Although in the debate on Monday night on the ABC1 TV program QandA between Richard Dawkins and Cardinal Pell, it seemed that doubt and questioning of faith was a very recent and modern phenomena, if you study the scriptures and Christian tradition carefully such doubts and questions are immediately apparent.
The passage from John’s Gospel that we have just read would originally have been the conclusion to the gospel; chapter 21 is an epilogue added probably by John himself sometime later. When we look at the gospel with the filter of doubt and faith, we see lots of the characters struggle to make sense of what John presents so clearly in the opening line: “In the beginning was the Word, and the Word was with God, and the Word was God.” In story after story, beginning with Nicodemus who comes to Jesus at night (in the darkness of unbelief), to the Woman at the well, to the man born blind, and finally to doubting Thomas, insiders and outsiders alike are shown to legitimately struggle with making sense of who Jesus is, how he can be who he claims to be, and how to respond to these claims. Each one in turn is led – sometimes gradually, always through a process of questioning faith – to a deeper understanding of who Jesus is and how best to respond to him. Like Thomas, we are invited to fall down in worship and take his same declaration upon our own lips: ‘my Lord and my God.’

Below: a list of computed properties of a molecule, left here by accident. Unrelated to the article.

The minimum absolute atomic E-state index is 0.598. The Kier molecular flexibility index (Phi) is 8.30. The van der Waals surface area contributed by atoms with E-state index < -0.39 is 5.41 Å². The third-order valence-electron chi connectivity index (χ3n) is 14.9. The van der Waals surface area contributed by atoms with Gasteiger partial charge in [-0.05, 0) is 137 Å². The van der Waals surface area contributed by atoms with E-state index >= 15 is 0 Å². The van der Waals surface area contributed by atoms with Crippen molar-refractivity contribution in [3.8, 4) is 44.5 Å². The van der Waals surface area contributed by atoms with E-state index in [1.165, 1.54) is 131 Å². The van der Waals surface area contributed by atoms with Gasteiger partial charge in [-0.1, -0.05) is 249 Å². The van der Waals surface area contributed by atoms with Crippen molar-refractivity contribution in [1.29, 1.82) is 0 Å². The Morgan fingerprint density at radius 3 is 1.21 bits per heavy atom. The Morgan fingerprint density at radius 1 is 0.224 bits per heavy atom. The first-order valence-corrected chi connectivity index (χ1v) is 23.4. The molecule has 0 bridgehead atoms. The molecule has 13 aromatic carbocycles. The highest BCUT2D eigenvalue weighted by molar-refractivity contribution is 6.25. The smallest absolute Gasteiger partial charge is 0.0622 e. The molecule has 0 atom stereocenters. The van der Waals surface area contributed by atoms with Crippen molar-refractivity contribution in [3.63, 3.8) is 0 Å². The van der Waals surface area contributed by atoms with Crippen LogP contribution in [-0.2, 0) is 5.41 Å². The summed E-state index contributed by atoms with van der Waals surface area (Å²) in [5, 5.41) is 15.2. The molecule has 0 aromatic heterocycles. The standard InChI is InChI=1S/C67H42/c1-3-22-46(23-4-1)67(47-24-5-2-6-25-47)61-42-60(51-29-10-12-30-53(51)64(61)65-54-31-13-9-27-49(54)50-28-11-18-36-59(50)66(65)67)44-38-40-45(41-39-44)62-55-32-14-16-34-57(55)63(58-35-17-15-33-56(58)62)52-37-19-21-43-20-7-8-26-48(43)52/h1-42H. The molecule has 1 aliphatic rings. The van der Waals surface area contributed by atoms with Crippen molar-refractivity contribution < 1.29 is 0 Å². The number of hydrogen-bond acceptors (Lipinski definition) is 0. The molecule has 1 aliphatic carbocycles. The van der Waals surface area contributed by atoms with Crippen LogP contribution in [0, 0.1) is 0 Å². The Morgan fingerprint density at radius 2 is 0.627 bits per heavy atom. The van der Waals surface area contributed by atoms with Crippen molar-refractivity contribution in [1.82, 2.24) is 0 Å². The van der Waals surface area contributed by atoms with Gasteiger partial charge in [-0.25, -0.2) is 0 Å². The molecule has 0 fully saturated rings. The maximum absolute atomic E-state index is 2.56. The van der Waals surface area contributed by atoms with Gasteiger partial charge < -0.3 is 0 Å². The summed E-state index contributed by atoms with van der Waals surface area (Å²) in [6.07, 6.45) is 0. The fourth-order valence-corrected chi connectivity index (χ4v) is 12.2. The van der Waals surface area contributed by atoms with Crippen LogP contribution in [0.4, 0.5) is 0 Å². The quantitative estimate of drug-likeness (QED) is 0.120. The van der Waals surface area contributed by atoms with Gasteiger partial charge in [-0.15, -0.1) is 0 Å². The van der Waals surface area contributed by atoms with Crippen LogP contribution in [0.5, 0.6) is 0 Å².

Recorded at St Paul’s, 6pm (9’49”)
E2B; Easter, Second Sunday B